Originally Posted by WmCraven
NASCAR is wildly popular now but, in the late '60, no one outside of the southern Appalachians knew or cared about 'stock car racing'.
Well put: it's all about marketing.
You can take the auto racing argument a little further, too: NASCAR has blossomed in recent years because of excessive media exposure. To many auto racing fans, NASCAR is the lowest-common-denominator of auto racing: crap cars on crappy little ovals. Only in the last decade has it overtaken CART/Champ, IndyCar and Formula 1 racing in popularity here in the U.S., and that's largely due to marketing: the cars are huge billboards, the drivers are mostly people with whom the "typical viewer" can identify (read: Americans), etc. These guys drive cars that are similar in form (at least from a very superficial standpoint) to the ones in a typical American's garage, the brands are ones they recognize, and the tracks are almost exclusively in the U.S. - basically, it's easy for Joe Average to picture him- or herself as a NASCAR racer.
With the others - especially F1 - it's a much more refined sport. The drivers are skilled, the cars are technological wonders, the courses are all over the globe and have twists, turns and truly technical sections that most drivers never experience.
So drag this similarity to skiing: the X-Games stuff, like skiercross, is kinda like skiing in the terrain park. Their equipment looks (to the untrained eye) like something you can buy off the shelf at your local shop. The race format is simple elimination on a head-to-head course: no need to know whose technique is best, as time doesn't necessarily matter. The racers wear "normal" ski clothing, too, so it's something that average skiers can picture themselves doing, and most of the races take place in the U.S. or Canada. It's the NASCAR of the alpine skiing world.
FIS World Cup Alpine racing is like the Formula 1 of alpine skiing: the racers wear lycra speed suits and use poles with funky bends. They race on courses that are seldom ever mimicked at the average U.S. ski resort, the majority of races are held in Europe, and the field of racers is dominated by European nations. It's tough for the average skier/viewer to picture themselves in an alpine ski race.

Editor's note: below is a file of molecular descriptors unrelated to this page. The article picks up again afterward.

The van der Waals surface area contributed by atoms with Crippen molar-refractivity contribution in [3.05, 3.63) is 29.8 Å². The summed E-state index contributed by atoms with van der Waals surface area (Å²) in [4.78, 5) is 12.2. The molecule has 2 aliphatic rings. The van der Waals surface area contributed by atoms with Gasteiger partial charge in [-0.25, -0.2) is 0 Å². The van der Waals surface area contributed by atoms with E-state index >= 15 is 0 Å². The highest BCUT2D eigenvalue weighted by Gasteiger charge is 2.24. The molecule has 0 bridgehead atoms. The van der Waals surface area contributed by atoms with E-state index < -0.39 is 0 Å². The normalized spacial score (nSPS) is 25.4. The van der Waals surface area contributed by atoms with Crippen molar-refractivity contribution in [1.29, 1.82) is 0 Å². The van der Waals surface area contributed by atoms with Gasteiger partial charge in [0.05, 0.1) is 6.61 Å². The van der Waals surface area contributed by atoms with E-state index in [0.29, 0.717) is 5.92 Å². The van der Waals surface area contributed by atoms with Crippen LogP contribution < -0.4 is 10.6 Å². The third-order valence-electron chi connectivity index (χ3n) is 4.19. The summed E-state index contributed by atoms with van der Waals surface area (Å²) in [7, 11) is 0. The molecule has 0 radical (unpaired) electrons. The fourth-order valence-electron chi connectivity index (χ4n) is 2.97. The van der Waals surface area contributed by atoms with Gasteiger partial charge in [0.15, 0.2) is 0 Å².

And how does the FIS market the World Cup? By refusing to accept that image sells, by operating under the impression that media in sports is still "earned" in the U.S., which is simply not the case.
Look at where most of alpine racing's coverage happens in the U.S.: it's things like Hermann Maier flying off the course in Nagano, or Bode Miller partying it up in Torino (or the incredible recovery at Snowbasin in '02). There's not a lot of coverage of most alpine racing because most sports reporters don't know what they're looking at: they can't see where speed is scrubbed, etc. Skiercross is easy to digest, whereas alpine racing is for the more discerning fan.
And the typical sports broadcast in the U.S. has "dumbed down" in the past 20 years. Look at ABC's "Wide World of Sports," which used to be the U.S. broadcast home for events like the Lauberhorn, the Hahnenkamm, the Aspen Winternational, the Tour de France, etc.: while they used to show a bit of everything (alpine, XC, jumping, bobsled, weightlifting, track & field, cycling, figure skating, speed skating, golf, bowling, GR wrestling, and many others), they now show mostly golf (summer) or figure skating (winter). It's not the show it used to be because they went where the ad dollars were, and knew that they couldn't compete with the burgeoning cable market.
It's sad, really.
So the FIS has its work cut out for it: they need to spin their product the right way for it to catch on.
Just my $0.02 - your mileage may vary.